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Papa Rock Geology - valley creating.

​Papatūānuku, Mother Earth and her bedrock gift

The Whanganui valleys the trails pass through are characterised by unique features created from "Papa" rock.  Papa rock is a uniquely New Zealand term used to describe the widespread soft, blue-grey mudstone or muddy sandstone matrix classified as soft sedimentary rock.  (Deriving from Papatūānuku, Mother Earth in Te Reo).  This contrasts with the more solid volcanic rock formations found closer to the central plateau.

Although the word papa is of Māori derivation, by the mid-19th century it was being used by Pākehā writers referring generally to mudstone, and in 1905 it was nicely summed up: ‘The Papa Rock, of which many of the cliffs in the bush country of New Zealand are formed, is really a very hard, blue clay … It lies in distinct strata, and when the wet penetrates to the one beneath, the surface of this latter becomes as slippery as glass’

This soft mudstone was naturally carved out over time by water runoff, forming the steep valleys of the area.  These geological substrates from which the surrounding sedimentary rocks are made, provided both opportunities and difficulties when building roads through the isolated valleys such as the Mangapurua, Kaiwhakauka and Whanganui River Valleys.  

Towering Bluffs - always on the move

The very nature of the relatively soft rock means that the bluffs that feature prominently in our valleys are always moving and reshaping.  The constant action of being wet and dry, with the commensurate expansion and contraction mena they act in a similar way to a sponge or a piece of wood left outside, eventually they crack and split...just a bit at a time.  Sometimes, the layers of mudstone catch water between them which is why we see sheets or slabs slide off from time to time.

The constant small rock falls along our trails are known as fritter, and are kept maintained.  However, after severe weather events (either excess rain or very hot dry conditions) the land can become less stable and bigger rock falls occur as a result. (Hence the reason we will at times close some sections of the trail for the safety of all trail users temporarily)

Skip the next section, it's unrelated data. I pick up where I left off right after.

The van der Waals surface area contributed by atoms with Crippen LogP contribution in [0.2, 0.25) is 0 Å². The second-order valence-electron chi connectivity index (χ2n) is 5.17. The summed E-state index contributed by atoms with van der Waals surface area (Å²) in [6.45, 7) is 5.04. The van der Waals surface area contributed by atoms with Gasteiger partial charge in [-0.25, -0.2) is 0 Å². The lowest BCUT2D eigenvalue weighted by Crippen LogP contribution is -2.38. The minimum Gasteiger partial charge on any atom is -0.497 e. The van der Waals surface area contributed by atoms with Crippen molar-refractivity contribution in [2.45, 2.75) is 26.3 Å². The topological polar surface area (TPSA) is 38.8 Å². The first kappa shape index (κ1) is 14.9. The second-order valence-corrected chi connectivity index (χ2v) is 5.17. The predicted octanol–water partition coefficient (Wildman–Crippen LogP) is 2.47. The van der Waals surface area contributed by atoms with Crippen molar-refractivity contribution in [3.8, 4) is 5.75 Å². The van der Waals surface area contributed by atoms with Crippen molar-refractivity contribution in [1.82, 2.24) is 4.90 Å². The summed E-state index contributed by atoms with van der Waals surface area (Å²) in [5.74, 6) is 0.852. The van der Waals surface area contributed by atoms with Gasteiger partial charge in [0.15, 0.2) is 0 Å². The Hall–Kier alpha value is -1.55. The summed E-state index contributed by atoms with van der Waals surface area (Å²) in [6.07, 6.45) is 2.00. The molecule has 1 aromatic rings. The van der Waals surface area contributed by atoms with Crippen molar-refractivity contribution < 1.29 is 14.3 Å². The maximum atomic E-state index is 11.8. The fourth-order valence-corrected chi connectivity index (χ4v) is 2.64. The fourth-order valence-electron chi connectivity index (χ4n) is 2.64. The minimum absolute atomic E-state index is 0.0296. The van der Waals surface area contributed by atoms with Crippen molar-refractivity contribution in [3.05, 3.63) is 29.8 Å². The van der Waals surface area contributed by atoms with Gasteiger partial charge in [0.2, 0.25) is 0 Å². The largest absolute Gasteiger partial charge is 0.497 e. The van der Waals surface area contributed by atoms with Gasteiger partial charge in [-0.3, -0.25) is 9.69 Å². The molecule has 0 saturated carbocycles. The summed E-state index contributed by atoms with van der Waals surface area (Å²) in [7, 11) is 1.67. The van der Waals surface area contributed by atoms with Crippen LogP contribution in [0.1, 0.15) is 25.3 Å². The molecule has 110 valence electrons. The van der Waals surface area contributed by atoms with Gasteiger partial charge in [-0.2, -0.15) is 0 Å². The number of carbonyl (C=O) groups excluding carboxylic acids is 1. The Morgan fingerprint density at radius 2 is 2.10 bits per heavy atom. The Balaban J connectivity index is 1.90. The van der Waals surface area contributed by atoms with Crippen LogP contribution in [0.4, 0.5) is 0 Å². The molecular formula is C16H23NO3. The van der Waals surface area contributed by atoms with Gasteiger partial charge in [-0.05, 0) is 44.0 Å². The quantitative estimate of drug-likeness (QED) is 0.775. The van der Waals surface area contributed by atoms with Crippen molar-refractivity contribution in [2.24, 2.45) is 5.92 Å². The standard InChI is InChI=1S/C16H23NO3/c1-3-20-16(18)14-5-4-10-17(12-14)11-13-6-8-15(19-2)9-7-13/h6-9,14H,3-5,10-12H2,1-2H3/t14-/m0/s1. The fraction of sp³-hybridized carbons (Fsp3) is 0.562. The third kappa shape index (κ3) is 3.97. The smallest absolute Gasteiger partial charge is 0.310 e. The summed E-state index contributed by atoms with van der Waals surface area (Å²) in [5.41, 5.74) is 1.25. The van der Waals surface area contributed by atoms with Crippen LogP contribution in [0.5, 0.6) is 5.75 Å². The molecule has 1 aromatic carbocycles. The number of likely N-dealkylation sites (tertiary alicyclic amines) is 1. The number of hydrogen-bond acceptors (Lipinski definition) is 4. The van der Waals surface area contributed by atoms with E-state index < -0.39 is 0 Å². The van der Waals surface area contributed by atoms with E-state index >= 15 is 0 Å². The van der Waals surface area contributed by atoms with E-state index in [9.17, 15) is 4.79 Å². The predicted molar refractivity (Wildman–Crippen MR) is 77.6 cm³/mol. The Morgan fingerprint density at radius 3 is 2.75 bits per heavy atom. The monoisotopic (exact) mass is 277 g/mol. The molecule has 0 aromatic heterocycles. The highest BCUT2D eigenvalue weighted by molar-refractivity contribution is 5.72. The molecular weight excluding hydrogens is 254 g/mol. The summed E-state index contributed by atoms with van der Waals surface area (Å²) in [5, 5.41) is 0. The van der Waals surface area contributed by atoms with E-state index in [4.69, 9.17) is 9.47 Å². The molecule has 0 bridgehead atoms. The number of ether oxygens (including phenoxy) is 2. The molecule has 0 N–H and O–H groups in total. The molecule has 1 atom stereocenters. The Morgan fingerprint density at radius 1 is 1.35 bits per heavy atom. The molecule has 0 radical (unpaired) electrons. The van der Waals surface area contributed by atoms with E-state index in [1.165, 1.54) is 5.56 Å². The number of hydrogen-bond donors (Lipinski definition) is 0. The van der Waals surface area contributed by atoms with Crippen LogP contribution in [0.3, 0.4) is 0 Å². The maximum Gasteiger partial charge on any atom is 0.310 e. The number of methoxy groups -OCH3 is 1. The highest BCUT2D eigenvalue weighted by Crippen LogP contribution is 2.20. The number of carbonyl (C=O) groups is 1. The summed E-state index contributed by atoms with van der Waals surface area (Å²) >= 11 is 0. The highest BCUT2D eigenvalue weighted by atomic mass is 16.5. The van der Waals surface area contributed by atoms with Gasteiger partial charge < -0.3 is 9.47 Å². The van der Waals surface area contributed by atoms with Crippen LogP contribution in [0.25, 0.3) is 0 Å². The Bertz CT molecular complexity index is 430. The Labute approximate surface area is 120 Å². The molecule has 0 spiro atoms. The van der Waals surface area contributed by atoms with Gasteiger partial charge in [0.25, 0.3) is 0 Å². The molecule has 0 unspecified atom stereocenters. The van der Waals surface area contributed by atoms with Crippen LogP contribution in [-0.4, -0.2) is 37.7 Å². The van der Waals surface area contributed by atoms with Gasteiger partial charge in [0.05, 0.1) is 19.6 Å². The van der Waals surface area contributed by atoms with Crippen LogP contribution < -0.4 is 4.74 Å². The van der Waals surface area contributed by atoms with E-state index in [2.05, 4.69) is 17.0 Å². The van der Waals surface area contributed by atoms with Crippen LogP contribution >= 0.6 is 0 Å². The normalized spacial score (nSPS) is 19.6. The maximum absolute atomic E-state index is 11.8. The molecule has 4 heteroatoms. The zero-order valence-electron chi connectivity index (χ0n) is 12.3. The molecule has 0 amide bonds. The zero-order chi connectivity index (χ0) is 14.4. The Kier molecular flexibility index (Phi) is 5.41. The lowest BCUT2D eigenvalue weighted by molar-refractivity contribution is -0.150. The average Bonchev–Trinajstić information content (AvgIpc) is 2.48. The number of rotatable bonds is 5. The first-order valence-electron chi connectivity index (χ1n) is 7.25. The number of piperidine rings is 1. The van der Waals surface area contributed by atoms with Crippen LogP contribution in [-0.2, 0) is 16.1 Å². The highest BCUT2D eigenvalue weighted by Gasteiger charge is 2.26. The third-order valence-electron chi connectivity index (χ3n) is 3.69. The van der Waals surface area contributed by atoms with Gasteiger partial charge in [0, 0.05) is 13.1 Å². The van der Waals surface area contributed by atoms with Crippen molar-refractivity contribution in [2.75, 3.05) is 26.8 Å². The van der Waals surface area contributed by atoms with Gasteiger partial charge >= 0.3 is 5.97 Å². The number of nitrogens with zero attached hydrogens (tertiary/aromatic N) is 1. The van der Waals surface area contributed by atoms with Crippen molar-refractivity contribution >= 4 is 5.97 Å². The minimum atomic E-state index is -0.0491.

Papa Drives - a Unique Solution

At the time of road building in the 1920s, the valleys were very isolated and impassable for large or heavy loads. Substantial culverts could not be brought in, and there were often practical difficulties with bridge building using the local materials.

At many sites such as this one, practical alternatives were considered - such as Papa Drives - where a tunnel was carved into the surrounding papa rock by hand tools to create an alternative route for the stream. Once the tunnel was complete, the existing stream valley was infilled with material to form a road, with the existing stream diverted through the tunnel.

In places you can still see where the worker candles and lanterns were placed as work was carried out, on occasion leaving soot traces on the walls or roof of the papa drive.  Another use of these "tunnels" was as natural cold storage for meat and produce etc.

These engineering initiatives are still doing their job in many places along our trails today - stop and take the time to investigate and marvel at the hard graft and inventiveness of our forebears. 


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